I've done both solo book signings and ones with other authors, and I've found that I really enjoy the ones I do with other authors the most. For example, I thoroughly enjoyed my duet signing with fellow Colorado Springs mystery author Robert Spiller last weekend, and it was a successful signing for both of us. Also, I'm looking forward to my signing in Breckenridge this Friday with Ann Parker, who writes historical mysteries set in Leadville, CO. Over the years, though, I've learned a few things that help make multi-author signings work better. Here's three tips.
1. Choose authors you know well and can work well with. You should have the mutual goal of chatting more with customers than with each other, be willing to pitch each other's books, especially if one of you needs a restroom break, and have common marketing styles. For instance, I don't sit much during an event, except to actually sign a book, and I greet store customers as they come in the door and offer a bookmark. So, doing an event with an author who just wants to sit at the table and let people approach us would not be compatible with my style. Similarly, I would not be comfortable with someone who has a brash, pushy approach or dresses up in costumes (Contrary to suggestions, I refuse to wear a basket on my head!).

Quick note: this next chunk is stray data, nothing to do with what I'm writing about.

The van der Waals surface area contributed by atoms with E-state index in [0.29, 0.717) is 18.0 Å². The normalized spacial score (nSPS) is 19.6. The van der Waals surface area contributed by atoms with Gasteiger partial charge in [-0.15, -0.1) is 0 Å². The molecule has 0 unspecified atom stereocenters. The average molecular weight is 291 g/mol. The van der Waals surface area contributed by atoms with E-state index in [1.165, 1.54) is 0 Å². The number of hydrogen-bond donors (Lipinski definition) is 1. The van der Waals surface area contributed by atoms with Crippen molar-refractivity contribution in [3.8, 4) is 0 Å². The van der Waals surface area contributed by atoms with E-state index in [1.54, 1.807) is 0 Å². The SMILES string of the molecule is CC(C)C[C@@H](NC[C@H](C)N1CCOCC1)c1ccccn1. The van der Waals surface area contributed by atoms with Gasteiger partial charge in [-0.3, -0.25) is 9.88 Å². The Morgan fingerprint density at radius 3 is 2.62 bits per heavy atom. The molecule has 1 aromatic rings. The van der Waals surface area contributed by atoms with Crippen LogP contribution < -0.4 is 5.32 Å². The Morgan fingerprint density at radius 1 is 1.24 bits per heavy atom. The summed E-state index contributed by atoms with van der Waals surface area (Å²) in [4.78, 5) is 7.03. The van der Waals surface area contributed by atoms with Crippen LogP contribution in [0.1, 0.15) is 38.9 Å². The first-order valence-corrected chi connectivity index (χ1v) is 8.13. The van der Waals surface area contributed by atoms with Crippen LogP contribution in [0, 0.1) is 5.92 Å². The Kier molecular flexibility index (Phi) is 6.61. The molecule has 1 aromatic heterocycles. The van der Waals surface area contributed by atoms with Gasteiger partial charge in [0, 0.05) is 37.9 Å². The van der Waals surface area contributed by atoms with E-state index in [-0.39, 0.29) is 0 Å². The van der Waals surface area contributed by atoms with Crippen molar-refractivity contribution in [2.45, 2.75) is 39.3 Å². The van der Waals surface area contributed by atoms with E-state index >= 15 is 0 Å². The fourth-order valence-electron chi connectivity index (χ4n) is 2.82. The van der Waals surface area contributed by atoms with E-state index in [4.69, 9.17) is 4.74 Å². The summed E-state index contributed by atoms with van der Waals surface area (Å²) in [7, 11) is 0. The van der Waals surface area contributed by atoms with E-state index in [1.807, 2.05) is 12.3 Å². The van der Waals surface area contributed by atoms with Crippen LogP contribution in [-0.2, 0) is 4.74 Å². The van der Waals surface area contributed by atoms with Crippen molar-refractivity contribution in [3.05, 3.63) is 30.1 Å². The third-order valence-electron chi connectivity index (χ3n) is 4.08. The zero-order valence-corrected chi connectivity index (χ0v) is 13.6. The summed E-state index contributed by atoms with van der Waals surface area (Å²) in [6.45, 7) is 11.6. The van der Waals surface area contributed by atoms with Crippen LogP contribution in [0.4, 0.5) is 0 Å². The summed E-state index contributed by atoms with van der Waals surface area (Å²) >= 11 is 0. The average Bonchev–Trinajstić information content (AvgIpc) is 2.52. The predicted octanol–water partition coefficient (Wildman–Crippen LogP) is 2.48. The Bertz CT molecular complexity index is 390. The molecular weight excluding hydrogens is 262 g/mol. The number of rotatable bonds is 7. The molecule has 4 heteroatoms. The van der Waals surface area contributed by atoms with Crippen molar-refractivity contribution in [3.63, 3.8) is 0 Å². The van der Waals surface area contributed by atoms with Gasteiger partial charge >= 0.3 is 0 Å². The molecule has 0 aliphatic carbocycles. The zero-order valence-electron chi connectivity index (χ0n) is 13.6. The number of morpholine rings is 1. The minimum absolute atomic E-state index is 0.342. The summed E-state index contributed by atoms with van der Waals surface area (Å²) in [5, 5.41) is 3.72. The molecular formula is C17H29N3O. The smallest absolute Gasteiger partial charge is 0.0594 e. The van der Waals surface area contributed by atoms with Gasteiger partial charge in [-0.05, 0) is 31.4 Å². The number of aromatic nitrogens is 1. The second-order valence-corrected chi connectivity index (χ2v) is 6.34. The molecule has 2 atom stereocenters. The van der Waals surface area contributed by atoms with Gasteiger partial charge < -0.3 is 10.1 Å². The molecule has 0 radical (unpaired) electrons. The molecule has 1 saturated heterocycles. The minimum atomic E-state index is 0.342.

2. Choose fellow signers whose book compliment yours, having both similar characteristics and something to distinguish them. For instance, both Ann Parker's books and mine are set in Colorado and are mysteries, but hers are historical and mine are contemporary. So, we can easily find out if a customer is interested in mysteries in general, then narrow that down to historical or contemporary and make sure the person is talking to the right author.
3. I find duet signings work better than signings with a larger group. Facing a row of four or five authors can be intimidating to customers who feel that if they approach the table, to be polite they have to buy a book from each author. To counteract this, you need a greeter (which could be one of the authors, with everyone taking a turn). That greeter hands a customer the giveaways from all the authors, if the customer is interested, and states clearly that none of the authors expects anyone to buy all their books, but the goal is to find one book they're most interested in.
Beth, these are great tips. I make appearances with a group of authors and you're right--frequently the readers look reluctant to approach our table. I like your idea of a greeter.
Mystery Writing is Murder
I went (as a reader) to a signing with a large group of authors once and really enjoyed it. The authors did talk among themselves, but they always included the nearest readers in the conversation and made us feel so welcome and so special. It was less daunting than walking up to an author unintroduced and asking for an autograph.
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